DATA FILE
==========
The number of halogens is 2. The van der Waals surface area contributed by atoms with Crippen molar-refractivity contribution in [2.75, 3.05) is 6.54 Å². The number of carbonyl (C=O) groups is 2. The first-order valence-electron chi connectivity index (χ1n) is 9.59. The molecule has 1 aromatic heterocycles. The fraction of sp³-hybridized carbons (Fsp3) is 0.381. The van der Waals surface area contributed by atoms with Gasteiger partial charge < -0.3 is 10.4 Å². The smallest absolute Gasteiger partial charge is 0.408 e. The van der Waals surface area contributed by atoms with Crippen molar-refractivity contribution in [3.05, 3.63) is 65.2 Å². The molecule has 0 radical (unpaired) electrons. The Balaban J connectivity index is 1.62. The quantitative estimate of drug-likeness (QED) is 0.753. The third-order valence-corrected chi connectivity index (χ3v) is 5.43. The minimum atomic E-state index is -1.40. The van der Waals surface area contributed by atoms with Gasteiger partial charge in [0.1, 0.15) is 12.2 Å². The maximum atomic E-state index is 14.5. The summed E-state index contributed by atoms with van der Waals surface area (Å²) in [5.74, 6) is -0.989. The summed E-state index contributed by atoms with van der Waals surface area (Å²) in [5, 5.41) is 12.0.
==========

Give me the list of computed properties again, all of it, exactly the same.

The number of halogens is 2. The van der Waals surface area contributed by atoms with Crippen molar-refractivity contribution in [2.75, 3.05) is 6.54 Å². The number of carbonyl (C=O) groups is 2. The first-order valence-electron chi connectivity index (χ1n) is 9.59. The molecule has 1 aromatic heterocycles. The fraction of sp³-hybridized carbons (Fsp3) is 0.381. The van der Waals surface area contributed by atoms with Gasteiger partial charge < -0.3 is 10.4 Å². The smallest absolute Gasteiger partial charge is 0.408 e. The van der Waals surface area contributed by atoms with Crippen molar-refractivity contribution in [3.05, 3.63) is 65.2 Å². The molecule has 0 radical (unpaired) electrons. The Balaban J connectivity index is 1.62. The quantitative estimate of drug-likeness (QED) is 0.753. The third-order valence-corrected chi connectivity index (χ3v) is 5.43. The minimum atomic E-state index is -1.40. The van der Waals surface area contributed by atoms with Gasteiger partial charge in [0.1, 0.15) is 12.2 Å². The maximum atomic E-state index is 14.5. The summed E-state index contributed by atoms with van der Waals surface area (Å²) in [5.74, 6) is -0.989. The summed E-state index contributed by atoms with van der Waals surface area (Å²) in [5, 5.41) is 12.0.